Colorado’s 2003 Concealed Carry Act provides that licenses issued pursuant to the CCA shall be valid “in all areas of the state, except as specifically limited” by other portions of the CCA (such as the rule that CCA licensees can have a gun in the car when they are on K-12 school property, but may not carry the gun outside the car). Nevertheless, the University of Colorado refused to allow licensed carry on the university’s campuses, and maintained its policy of automatic expulsion or firing for any student or faculty member who violated the policy. CU likewise insisted on its right to forbid automobile carry by licensees whose east-west travel in Boulder took them through Colorado Avenue, a street which passes through the CU campus, but which is used by many persons who never stop at CU.
In a case brought by Mountain States Legal Foundation attorney Jim Manley, the district court dismissed the plaintiffs’ claims. The Court of Appeals reversed, and the Colorado Supreme Court granted certiorari.
Today, the Colorado Supreme Court, in a unanimous decision written by Justice Allison Eid, affirmed the Court of Appeals. The Court held that the CCA entirely preempts the University of Colorado’s power to prohibit licensed carry. The Court rejected CU’s theory that because the University is created by the State Constitution, the Concealed Carry Act could only apply to the University if the statute expressly mentioned CU.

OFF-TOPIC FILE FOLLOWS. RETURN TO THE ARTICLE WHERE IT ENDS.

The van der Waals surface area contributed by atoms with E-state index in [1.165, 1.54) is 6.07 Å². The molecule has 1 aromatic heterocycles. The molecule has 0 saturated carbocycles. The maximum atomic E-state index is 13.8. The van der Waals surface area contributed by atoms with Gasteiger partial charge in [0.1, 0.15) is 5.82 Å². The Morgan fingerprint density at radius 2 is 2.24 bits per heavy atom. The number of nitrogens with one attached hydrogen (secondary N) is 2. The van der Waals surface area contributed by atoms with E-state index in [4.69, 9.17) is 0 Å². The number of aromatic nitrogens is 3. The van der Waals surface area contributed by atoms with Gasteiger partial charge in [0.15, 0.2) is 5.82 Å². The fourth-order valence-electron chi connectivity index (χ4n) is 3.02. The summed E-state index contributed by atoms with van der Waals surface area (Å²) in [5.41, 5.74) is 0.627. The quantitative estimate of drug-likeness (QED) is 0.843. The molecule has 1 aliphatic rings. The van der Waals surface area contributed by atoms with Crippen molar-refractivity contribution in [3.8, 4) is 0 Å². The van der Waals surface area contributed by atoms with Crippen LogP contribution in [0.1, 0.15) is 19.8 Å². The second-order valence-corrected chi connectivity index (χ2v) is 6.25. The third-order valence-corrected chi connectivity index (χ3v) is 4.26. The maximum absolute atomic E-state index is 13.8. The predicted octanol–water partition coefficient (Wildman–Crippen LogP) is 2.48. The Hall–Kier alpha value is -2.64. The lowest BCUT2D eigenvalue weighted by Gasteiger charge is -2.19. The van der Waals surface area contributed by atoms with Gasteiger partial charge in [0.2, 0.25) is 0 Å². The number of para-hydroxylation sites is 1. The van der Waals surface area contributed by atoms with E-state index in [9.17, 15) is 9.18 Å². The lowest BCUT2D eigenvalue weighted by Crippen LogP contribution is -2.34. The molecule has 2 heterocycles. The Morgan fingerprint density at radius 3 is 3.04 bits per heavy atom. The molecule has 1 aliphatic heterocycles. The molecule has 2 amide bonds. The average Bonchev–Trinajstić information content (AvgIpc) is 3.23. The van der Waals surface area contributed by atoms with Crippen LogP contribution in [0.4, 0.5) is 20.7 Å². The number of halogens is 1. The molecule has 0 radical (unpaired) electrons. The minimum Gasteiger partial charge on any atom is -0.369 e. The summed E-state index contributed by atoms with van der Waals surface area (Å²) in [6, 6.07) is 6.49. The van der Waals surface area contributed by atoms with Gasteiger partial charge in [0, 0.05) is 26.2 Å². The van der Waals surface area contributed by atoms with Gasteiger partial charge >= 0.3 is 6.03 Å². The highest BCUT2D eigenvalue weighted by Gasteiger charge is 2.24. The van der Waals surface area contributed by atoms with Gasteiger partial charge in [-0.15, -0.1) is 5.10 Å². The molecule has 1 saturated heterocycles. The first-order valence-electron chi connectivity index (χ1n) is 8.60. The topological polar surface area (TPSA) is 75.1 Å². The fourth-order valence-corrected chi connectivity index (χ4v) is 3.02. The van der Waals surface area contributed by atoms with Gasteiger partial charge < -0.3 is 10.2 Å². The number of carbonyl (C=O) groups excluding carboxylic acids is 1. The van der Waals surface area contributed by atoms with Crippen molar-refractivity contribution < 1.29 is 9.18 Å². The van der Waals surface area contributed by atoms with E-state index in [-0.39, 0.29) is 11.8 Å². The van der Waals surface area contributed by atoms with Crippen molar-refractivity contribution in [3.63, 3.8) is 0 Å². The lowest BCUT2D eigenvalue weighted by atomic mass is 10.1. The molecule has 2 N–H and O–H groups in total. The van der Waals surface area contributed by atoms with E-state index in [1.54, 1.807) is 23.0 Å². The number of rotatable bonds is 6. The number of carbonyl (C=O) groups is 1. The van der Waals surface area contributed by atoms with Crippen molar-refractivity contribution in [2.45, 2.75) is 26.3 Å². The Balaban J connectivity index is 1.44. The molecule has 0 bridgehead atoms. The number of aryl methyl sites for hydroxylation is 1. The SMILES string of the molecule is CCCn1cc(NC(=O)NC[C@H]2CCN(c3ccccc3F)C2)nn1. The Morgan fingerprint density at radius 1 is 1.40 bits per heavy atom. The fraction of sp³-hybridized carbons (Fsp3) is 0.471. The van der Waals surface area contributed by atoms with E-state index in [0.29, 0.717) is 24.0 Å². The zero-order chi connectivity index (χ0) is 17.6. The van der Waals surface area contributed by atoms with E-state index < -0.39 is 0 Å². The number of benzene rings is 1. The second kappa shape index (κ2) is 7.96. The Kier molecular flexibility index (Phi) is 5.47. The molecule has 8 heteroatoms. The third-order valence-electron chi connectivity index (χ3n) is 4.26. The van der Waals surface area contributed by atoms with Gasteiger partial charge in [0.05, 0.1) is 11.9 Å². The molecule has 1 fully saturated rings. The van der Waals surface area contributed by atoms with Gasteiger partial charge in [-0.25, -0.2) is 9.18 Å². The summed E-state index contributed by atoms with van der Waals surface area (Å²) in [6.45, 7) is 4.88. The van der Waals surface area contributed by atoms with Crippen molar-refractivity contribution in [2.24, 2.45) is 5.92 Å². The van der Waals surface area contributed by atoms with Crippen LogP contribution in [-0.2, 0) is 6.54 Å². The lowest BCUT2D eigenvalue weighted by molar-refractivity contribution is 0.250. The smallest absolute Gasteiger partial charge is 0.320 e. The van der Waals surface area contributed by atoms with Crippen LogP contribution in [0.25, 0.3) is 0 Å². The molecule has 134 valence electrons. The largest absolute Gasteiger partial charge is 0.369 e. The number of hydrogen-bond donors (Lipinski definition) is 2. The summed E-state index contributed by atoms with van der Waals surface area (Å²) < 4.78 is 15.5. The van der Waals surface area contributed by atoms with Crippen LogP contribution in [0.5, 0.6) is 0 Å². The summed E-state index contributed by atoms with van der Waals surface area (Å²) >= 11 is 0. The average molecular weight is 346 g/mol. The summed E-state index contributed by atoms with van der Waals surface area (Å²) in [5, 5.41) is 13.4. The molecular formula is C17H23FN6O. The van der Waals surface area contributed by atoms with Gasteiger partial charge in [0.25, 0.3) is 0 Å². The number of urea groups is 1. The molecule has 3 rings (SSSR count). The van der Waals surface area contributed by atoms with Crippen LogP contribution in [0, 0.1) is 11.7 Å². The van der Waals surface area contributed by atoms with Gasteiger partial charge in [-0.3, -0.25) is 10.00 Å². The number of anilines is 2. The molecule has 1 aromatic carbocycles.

Because the case could be fully decided on statutory grounds, the Court declined to address constitutional issues involving the right of self-defense (Colo. Const., art. II, sect. 3) and the right to arms (art. II, sect. 13).
The case was remanded to the district court for further proceedings.
Since the 2003 CCA, non-interference with licensed carry has been the practices at the campuses of Colorado State University (whose main campus is in Fort Collins). Since the April 2010 decision of the Court of Appeals, all other public colleges and universities in Colorado (except for CU) have acquiesced to licensed carry. Today’s decision removes the last hold-out, the last of the Colorado public institutions of higher education which was attempting to maintain a policy of segregation against people who exercised their civil rights.
I first met Jim Manley when he was President of the CU Federalist Society, and he invited me to campus to speak on the day of the SCCC “empty holster” protest against CU’s civil rights ban. As a MSLF, he has played a leading role in many important cases, but it is an especially impressive accomplishment for a young attorney from a small public interest law firm to win a unanimous state Supreme Court victory against an institution whose largest campus (Boulder) has an annual budget of over a billion dollars.
My amicus brief on behalf of the County Sheriffs of Colorado is here. The Supreme Court decision is here. [Link fixed.]